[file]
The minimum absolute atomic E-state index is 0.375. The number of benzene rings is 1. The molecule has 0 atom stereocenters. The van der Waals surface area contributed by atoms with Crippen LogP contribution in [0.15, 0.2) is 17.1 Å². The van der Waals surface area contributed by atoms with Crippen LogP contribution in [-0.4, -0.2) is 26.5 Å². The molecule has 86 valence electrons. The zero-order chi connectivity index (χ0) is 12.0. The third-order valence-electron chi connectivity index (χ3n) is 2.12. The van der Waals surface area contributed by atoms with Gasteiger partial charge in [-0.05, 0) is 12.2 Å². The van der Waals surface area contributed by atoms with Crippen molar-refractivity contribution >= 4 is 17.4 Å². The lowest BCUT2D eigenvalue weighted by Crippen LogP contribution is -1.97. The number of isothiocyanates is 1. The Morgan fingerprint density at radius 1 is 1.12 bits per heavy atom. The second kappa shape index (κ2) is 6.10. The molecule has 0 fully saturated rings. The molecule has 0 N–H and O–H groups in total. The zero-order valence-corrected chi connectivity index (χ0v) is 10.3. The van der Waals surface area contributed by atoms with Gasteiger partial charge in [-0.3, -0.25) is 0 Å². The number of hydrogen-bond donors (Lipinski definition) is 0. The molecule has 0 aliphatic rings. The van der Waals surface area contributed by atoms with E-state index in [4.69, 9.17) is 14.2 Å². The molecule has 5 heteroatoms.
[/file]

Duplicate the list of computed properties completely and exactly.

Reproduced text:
The minimum absolute atomic E-state index is 0.375. The number of benzene rings is 1. The molecule has 0 atom stereocenters. The van der Waals surface area contributed by atoms with Crippen LogP contribution in [0.15, 0.2) is 17.1 Å². The van der Waals surface area contributed by atoms with Crippen LogP contribution in [-0.4, -0.2) is 26.5 Å². The molecule has 86 valence electrons. The zero-order chi connectivity index (χ0) is 12.0. The third-order valence-electron chi connectivity index (χ3n) is 2.12. The van der Waals surface area contributed by atoms with Gasteiger partial charge in [-0.05, 0) is 12.2 Å². The van der Waals surface area contributed by atoms with Crippen molar-refractivity contribution >= 4 is 17.4 Å². The lowest BCUT2D eigenvalue weighted by Crippen LogP contribution is -1.97. The number of isothiocyanates is 1. The Morgan fingerprint density at radius 1 is 1.12 bits per heavy atom. The second kappa shape index (κ2) is 6.10. The molecule has 0 fully saturated rings. The molecule has 0 N–H and O–H groups in total. The zero-order valence-corrected chi connectivity index (χ0v) is 10.3. The van der Waals surface area contributed by atoms with Gasteiger partial charge in [-0.3, -0.25) is 0 Å². The number of hydrogen-bond donors (Lipinski definition) is 0. The molecule has 0 aliphatic rings. The van der Waals surface area contributed by atoms with E-state index in [4.69, 9.17) is 14.2 Å². The molecule has 5 heteroatoms.